The last few years have witnessed an increasing excitement about the Internet of Things, or IoT, (or IoE) which many believe will be the next big wave, after the PC boom, the Internet buildout and the proliferation of mobile wireless devices. Cisco estimates that the number of connected devices worldwide will reach 50 billion by 2020, but Intel believes it will be as high as 200 billion. Engineering and deploying such a massive number of devices creates daunting challenges for the semiconductor, system and software designs. On one side of the equation, the classic constraints of cost, energy efficiency, and security will be pushed to the extreme. On the other side, several new and unique system-level constraints are emerging. As intelligence and connectivity are moving to every day things, the skillset of the developers is evolving and becoming more focused on the thing itself rather than the underlying technology. This requires the design of devices with the concept of simplicity in mind: very easy to use in terms of both software and hardware, enabling fast development times for the average technical guy. System-level innovation in all these aspects will bring more value than innovations in any single element of the devices. Therefore, IoT is not a revolution, but rather a "re-evolution" of existing engineering techniques.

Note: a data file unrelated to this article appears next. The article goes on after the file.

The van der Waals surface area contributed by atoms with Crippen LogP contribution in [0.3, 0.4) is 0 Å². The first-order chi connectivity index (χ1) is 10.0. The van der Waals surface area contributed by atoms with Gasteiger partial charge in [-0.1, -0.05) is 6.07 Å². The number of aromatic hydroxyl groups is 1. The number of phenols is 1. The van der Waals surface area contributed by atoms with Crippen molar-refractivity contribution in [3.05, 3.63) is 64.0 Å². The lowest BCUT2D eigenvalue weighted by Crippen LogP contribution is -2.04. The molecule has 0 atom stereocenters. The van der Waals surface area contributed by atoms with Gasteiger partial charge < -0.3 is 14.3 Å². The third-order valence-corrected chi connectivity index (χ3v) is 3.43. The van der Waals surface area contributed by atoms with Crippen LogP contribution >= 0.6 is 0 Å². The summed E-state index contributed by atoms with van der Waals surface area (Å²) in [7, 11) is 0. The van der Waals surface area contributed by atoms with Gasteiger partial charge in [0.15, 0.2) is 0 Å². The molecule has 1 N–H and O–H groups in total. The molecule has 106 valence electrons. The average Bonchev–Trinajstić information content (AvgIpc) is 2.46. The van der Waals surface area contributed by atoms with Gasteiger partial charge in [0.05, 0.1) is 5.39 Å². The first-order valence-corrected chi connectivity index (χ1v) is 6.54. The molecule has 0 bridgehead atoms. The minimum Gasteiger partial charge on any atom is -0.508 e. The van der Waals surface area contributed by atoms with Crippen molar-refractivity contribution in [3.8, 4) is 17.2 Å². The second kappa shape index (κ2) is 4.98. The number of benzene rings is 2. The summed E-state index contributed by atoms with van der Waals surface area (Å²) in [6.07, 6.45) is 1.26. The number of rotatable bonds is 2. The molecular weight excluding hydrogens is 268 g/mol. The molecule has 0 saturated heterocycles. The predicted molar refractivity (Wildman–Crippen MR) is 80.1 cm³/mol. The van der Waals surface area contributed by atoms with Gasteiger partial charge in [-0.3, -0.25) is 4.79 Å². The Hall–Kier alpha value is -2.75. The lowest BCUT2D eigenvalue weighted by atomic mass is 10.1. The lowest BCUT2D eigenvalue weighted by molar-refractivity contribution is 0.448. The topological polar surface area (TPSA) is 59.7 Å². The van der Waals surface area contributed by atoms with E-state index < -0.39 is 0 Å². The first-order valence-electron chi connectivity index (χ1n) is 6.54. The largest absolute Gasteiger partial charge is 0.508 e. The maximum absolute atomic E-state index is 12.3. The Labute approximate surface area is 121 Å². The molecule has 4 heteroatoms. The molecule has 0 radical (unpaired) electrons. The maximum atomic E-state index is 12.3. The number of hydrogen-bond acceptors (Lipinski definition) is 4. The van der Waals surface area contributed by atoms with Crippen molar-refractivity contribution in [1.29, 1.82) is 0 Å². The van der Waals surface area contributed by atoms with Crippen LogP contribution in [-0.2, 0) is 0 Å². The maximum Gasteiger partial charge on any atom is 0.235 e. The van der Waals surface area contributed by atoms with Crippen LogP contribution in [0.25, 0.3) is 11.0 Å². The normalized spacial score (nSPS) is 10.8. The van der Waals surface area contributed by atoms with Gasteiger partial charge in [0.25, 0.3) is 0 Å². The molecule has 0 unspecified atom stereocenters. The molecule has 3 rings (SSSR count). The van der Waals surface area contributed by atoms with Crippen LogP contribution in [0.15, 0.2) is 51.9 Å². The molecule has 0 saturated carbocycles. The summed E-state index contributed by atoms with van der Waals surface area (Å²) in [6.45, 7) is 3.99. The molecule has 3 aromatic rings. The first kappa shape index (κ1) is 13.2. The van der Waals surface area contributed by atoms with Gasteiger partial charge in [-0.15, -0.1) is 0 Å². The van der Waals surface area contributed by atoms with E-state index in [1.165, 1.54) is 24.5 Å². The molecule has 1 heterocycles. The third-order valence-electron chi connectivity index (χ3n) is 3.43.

As Silicon Labs' Chief Technology Officer, Alessandro Piovaccari is responsible for the company's product and technology research and development. Alessandro joined Silicon Labs in 2003 to design the company's single-chip FM radio products, which have surpassed 1.4 billion device shipments. He co-architected Silicon Labs' single-chip TV tuner IC, used by nine of the world's top ten TV makers, with more than 50 percent market share and 500 million device shipment. Previously, Alessandro worked as a research scientist at Tanner Research, joining the company in 1997 to develop CMOS image processing sensors. From 1998 to 2003, he was a member of the design services team at Cadence Design Systems, focusing on CMOS RFICs and high-speed SerDes IP development. Alessandro holds 38 patents (33 currently issued) and is a Senior Member of IEEE and a Full Member of AES. Alessandro received Laurea and PhD degrees in electronic engineering and computer science from the University of Bologna in Italy and a Post-Master's Certificate with Honors in electrical engineering from Johns Hopkins University.